W3C home > Mailing lists > Public > public-html@w3.org > March 2012

CDM availability (was Re: Encrypted Media proposal)

From: Mark Watson <watsonm@netflix.com>
Date: Mon, 5 Mar 2012 04:13:14 +0000
To: Tab Atkins Jr. <jackalmage@gmail.com>
CC: Ian Hickson <ian@hixie.ch>, "<public-html@w3.org>" <public-html@w3.org>
Message-ID: <F339D254-2C85-4074-B213-4B904B27CF2D@netflix.com>

On Mar 4, 2012, at 4:41 PM, Tab Atkins Jr. wrote:

> Because it's DRM, they also
> can't even legally reverse-engineer the CDM to port it to platforms
> the CDM producer chose not to care about.

Tab - I want to address this one point, because I don't understand how it would be helpful for someone to reverse-engineer a CDM if that was legal.

You would still likely require patent licenses from the CDM vendor and in practice, indemnity (against others having patents on the same technology). You still need to coordinate with the CDM vendor on the secrets that secure the system.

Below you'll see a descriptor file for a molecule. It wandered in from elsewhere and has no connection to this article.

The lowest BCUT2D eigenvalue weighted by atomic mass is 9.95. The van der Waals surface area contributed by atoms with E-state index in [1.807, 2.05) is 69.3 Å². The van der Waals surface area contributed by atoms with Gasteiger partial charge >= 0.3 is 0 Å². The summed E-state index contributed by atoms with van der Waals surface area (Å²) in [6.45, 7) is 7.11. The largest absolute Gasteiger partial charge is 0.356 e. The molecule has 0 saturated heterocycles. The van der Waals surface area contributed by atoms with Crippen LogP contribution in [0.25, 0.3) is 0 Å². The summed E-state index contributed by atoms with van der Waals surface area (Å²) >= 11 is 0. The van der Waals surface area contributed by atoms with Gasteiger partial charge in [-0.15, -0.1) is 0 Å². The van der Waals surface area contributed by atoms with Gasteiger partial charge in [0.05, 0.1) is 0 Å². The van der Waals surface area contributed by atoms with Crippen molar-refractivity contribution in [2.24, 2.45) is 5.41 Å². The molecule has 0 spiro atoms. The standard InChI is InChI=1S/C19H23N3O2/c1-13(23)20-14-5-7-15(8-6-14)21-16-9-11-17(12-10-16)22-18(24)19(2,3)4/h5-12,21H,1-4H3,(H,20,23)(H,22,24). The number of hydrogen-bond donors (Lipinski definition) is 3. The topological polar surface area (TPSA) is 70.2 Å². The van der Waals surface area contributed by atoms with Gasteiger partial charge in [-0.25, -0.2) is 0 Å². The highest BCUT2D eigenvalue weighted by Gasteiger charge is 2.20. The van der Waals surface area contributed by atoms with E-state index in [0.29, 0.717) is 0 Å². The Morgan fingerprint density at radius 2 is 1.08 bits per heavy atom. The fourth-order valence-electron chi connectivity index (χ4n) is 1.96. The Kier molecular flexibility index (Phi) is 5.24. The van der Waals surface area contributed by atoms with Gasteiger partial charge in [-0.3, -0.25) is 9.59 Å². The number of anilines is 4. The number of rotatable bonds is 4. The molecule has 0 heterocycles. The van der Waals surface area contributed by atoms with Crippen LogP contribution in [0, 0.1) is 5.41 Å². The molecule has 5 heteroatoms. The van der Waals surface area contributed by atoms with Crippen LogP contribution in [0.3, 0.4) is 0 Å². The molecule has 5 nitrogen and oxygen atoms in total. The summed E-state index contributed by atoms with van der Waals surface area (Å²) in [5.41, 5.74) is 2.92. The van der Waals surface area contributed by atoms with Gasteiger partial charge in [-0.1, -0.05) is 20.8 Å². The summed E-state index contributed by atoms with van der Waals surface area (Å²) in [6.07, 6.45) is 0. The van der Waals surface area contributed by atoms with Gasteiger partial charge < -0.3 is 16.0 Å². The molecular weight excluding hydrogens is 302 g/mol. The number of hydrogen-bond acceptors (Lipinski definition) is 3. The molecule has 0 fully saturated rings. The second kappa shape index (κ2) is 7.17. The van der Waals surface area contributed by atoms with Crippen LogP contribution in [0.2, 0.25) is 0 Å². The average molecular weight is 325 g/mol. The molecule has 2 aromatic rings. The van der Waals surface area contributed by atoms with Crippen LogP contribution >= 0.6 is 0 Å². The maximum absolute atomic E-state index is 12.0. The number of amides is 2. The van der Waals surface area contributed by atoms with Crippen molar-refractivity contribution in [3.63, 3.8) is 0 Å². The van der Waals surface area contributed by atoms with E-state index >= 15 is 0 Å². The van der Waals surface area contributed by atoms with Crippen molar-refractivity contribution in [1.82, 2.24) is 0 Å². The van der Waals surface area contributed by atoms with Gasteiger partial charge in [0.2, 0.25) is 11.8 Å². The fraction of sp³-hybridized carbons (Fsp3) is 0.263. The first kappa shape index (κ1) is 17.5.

Personally, I would like to see a situation in which free source-code licenses are available for multiple CDMs. Device, OS and browser vendors would have no difficulty porting the CDM to their platform. CDM vendors would make money on the server side. This model is commonplace and successful elsewhere.

I can't make content protection vendors do this. On the other hand, for all I know they could be following this model already. It's probably only necessary for one to do that for the others to have to follow.

The prospect of a standard model for integration of this capability into HTML5 could be quite an incentive for them as well.

Received on Monday, 5 March 2012 04:13:43 UTC

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